Teak Rail Cap Repair
There appeared to be a bit of soft wood around one of the boat deck supports on the port side. Initially it didn’t appear too serious, and we thought we could just make a dutchman and patch it in place. When we actually started poking around, we found the rot ran for a few feet along the underside of the rail. Previous owners kept putting in more (and longer) screws up from the bottom to fasten the rail down. Putting more holes in wood doesn’t solve ithe problem.
We cut out the offending piece of rail to make a replacement.
We routed out all the bad wood , which left us with basically a shell. Since we never seem to throw teak scraps away, we had a pile of teak from the swim platform that we removed from FINLANDIA, our previous trawler.
Glue in the teak strips with epoxy, make a few passes through the thickness planer, and we have a solid teak rail piece again.
Epoxy the joints, and screw it back onto the rail and we are back in business.
Davit Back Up Plates, Power Chase
The davit back up plates were bleeding balsa. Fortunately the rot did not go too far in the boat deck but the plates needed cleaned up and the cable chase needed refinishing. The overhead lights had seen their day and also needed replacement as they were corroded beyond repair.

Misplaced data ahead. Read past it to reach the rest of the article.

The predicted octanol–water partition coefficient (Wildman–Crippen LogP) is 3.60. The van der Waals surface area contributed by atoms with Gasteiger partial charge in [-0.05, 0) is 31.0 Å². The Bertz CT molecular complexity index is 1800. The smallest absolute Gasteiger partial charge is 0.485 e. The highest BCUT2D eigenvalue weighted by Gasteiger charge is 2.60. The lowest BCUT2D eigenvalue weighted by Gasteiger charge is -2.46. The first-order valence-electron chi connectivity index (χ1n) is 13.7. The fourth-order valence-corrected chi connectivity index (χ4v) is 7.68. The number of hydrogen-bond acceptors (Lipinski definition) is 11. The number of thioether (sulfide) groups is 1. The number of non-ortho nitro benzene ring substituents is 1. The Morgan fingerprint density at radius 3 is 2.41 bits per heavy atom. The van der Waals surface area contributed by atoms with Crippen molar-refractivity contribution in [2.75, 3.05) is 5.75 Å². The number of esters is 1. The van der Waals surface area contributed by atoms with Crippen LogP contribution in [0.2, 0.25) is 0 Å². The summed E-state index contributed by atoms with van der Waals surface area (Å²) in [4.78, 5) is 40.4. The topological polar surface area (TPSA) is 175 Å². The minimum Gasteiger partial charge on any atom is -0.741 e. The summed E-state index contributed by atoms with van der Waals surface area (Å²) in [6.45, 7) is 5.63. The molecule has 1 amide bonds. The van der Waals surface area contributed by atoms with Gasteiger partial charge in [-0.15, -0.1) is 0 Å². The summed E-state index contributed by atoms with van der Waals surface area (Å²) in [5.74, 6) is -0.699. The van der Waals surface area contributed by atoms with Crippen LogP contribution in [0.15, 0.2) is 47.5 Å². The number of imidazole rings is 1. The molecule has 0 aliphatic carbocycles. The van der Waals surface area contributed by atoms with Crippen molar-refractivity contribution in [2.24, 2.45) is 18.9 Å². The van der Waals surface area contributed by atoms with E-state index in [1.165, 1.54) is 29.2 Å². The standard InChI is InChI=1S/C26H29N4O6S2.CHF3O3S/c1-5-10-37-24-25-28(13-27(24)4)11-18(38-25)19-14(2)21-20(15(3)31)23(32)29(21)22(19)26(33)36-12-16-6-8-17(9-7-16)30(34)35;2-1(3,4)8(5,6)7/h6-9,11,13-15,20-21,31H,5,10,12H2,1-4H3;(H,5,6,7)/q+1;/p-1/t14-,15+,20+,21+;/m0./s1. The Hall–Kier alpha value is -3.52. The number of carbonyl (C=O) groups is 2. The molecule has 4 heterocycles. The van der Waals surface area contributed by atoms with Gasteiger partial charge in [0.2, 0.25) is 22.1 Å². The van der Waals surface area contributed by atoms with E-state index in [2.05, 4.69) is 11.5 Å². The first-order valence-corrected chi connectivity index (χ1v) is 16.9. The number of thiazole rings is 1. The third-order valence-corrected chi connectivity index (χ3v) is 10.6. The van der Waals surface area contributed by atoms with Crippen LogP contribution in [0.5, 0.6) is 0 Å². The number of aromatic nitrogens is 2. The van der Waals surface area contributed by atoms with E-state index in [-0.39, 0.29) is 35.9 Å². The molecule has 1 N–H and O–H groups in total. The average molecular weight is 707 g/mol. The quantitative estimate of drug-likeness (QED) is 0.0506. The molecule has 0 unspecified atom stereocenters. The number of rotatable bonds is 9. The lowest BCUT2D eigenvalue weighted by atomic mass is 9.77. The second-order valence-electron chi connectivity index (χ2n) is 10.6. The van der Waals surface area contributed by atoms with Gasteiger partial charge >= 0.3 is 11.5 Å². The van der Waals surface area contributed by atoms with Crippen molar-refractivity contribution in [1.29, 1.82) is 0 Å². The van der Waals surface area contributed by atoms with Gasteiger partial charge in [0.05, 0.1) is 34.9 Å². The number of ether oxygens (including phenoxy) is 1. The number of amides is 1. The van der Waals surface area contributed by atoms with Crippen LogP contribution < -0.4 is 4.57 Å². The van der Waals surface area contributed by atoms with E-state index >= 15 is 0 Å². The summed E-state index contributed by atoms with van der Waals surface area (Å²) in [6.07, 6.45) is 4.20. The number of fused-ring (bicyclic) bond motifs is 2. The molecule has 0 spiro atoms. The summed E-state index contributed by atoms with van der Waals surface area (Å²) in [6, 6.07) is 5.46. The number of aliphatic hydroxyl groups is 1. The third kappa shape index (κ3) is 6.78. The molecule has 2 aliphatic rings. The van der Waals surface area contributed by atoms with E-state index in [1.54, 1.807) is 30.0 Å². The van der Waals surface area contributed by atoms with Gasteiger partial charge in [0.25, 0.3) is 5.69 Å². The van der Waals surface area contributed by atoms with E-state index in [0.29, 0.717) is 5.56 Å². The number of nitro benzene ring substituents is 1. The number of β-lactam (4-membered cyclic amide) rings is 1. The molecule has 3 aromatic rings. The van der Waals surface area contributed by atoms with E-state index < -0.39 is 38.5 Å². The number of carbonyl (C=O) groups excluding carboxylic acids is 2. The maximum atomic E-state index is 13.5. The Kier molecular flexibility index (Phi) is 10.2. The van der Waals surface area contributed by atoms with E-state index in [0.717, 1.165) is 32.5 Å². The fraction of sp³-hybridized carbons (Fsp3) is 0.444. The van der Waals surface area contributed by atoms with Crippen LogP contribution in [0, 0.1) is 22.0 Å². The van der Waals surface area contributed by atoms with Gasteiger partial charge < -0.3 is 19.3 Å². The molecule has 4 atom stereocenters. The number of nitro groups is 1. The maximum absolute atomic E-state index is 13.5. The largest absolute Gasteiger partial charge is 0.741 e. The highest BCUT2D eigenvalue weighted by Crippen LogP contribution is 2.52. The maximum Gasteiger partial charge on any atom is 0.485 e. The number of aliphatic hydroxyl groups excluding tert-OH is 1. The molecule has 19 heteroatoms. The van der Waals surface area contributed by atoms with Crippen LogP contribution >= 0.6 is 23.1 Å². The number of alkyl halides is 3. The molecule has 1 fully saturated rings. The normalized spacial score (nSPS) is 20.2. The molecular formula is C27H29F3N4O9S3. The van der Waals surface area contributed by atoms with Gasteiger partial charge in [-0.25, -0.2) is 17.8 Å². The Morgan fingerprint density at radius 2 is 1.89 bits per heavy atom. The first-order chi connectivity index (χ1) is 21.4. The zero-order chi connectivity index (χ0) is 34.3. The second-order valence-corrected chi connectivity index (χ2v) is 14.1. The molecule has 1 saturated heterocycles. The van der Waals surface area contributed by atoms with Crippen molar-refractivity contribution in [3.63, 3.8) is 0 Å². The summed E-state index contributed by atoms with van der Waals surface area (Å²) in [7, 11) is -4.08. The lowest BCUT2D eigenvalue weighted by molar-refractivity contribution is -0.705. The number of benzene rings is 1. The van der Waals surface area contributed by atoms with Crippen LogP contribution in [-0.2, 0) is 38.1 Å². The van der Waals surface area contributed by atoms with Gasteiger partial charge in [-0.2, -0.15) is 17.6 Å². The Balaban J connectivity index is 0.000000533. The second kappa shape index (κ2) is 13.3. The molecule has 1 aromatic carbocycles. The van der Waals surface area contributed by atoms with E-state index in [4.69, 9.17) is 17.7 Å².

Power Inlet Locations
Pilgrims seem to have the power inlets mounted at the step from the side deck to the foredeck.
Unfortunately, they seem to be in a bad spot from our way of thinking. First off, ours leaked. Not much, but a leak is a leak. Second, the starboard one that fed the air conditioner(s) and the breaker (it was a household breaker box) was a lot more than 10’ from the inlet as required by the ABYC and lastly seemed quite inconvenient to use. Evidently prior owners got frustrated enough that they removed the hinged step that was added to later model Pilgrims when the forward deck was raised so as to not have to fight the step and the inlet at the same time.
On the starboard side, the first thing to do was to remove the wood trim for the step and inlet. Once down to bare fiberglass we can cover the hole left when we removed the inlet and then remove the power cables all the way back to the household breakers. The power for the air conditioner and washer/dryer will come in on the port side close to marine grade double pole breakers like it should. The bottom of the hole was backfilled with epoxy and then covered with a plate made of Starboard. This will be hidden when the hinged step is replaced.
The port step was reinstalled and two receptacles mounted on the side of the house just above the step. The 90 degree elbow keeps you from tripping over the cord. The aft receptacle is the main feed for the boat and used most often. The forward receptacle is used to power the air conditioner and washer and dryer. When another cord is run to power those devices the cord will lie close to the front of the step. These inlets are located almost directly under the main electrical panel.
Repainting the side decks
Eventually we learned that when repainting the decks, once the area was fully primed with the epoxy primer that it was not necessary to do a smooth topcoat of the PPG Concept paint over the entire area.
The Concept non-skid coat would adequately cover the area with no show through of the primer. Mixing up the non-skid required a consistency such that the mixing stick would stand on its own. This is applied with a ¼” nap mohair roller.
Sanded, primed and painted with nonskid applied.